(To learn more about how to price your products, read "4 Steps to Product Pricing Success" on the ECRM blog.)
4. Advertising and marketing support
According to O’Maley, 75 percent of new products from first time vendors fail in the first two years primarily because the product is not properly marketed and advertised, either because there is not enough money, or the advertising and marketing is not effective and aggressive enough. Buyers must be confident that the product will have an aggressive advertising and marketing campaign behind it, that the company knows how to execute it effectively, and that it has the right people in place to do so.
There are many ways to successfully market and advertise, such as geo-targeted social media promotions, Google Retargeting, SEO, radio, print, sampling, TV, DRTV, and public relations, just to name a few. “Buyers will often decide on a product based on how compelling the advertising story is,” says O’Maley. “It is important to put a dollar amount on the expected and budgeted advertising the company is prepared to spend during the 12 months following the launch. And this advertising commitment is above and beyond co-op advertising that must be committed to for many accounts.”
5. The sales and marketing team
Is the right sales and marketing team in place to launch the product? It is critically important that buyer sees that the sales/marketing team (either company personnel, experienced consultants, sales management, brokers & advertising company) knows exactly what they are doing, as buyers don’t have time to hand-hold a new company through the set-up process.
Crushing the buyer meeting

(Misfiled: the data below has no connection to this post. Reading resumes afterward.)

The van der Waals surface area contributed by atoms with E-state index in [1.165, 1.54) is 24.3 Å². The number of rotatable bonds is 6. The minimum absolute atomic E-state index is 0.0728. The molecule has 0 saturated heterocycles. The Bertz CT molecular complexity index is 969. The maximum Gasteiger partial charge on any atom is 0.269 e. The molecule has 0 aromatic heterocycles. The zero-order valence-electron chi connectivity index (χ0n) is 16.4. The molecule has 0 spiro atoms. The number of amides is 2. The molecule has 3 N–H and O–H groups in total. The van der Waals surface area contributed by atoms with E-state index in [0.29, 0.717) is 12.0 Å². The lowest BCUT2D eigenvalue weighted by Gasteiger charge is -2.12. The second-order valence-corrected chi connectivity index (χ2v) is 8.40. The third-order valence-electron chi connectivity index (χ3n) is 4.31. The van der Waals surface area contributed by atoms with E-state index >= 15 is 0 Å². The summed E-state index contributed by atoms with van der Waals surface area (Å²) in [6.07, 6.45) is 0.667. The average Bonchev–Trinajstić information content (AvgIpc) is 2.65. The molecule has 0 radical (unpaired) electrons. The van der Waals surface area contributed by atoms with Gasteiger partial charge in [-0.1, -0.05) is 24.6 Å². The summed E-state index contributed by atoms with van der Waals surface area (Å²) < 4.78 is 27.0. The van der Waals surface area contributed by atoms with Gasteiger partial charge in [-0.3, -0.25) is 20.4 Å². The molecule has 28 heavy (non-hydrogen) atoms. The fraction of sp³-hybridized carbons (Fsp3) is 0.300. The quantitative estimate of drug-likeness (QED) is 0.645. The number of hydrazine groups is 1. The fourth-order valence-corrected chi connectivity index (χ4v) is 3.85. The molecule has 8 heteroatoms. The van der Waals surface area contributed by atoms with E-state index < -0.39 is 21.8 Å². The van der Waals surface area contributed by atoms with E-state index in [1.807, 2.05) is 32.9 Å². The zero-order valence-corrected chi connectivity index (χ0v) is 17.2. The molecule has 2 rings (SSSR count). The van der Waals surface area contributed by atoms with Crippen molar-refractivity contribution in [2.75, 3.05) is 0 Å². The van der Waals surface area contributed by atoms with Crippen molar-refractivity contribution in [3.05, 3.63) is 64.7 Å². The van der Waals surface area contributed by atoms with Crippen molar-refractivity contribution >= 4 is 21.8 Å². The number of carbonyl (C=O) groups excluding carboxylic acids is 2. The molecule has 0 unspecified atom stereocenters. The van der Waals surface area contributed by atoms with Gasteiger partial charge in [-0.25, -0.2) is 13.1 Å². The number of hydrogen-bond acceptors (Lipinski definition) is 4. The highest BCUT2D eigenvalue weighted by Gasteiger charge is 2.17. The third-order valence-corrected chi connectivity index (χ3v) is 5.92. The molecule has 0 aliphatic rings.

O’Maley recommends that suppliers split their buyer meeting time into two halves, with one half dedicated to covering the five points above, the other half dedicated to discussion and Q&A, or “closing.” (If it is a 10-minute meeting, this means only five minutes should be used for presenting.). Use a deck with no more than 8-10 slides, with print and graphics large enough so a buyer can easily see the presentation. Three bullet points and one graphic per page is a guide that he recommends. A 30- second product demonstration video can also be effective.
During the second half of the meeting, focus on the close. Is the buyer interested? What objections are there? What is the timing of the planogram? What does the manufacturer have to do to convince the buyer? “By the end of the meeting, the supplier must know the buyer’s interest level, and what the next steps will be,” says O’Maley. “This might include sending samples, broker/company follow up, a follow up meeting, completing forms, or planogram timing, for example. If the buyer is not interested, find out why.”
Ultimately, you should always come away from a buyer meeting with at least one of two things: A follow up that leads to further engagement with that buyer, or insights from the buyer on how you can improve your offering. Ideally, you’ll get both, but either one will help drive your business forward!
Editor’s note: John O’Maley works with brands to help them succeed at retail. He can be reached at: (513) 227-7191 or via email at email@example.com
Read John's recent column, "The 3-Second Rule: Designing a Perfect Package Front Panel."
Full interview with John O'Maley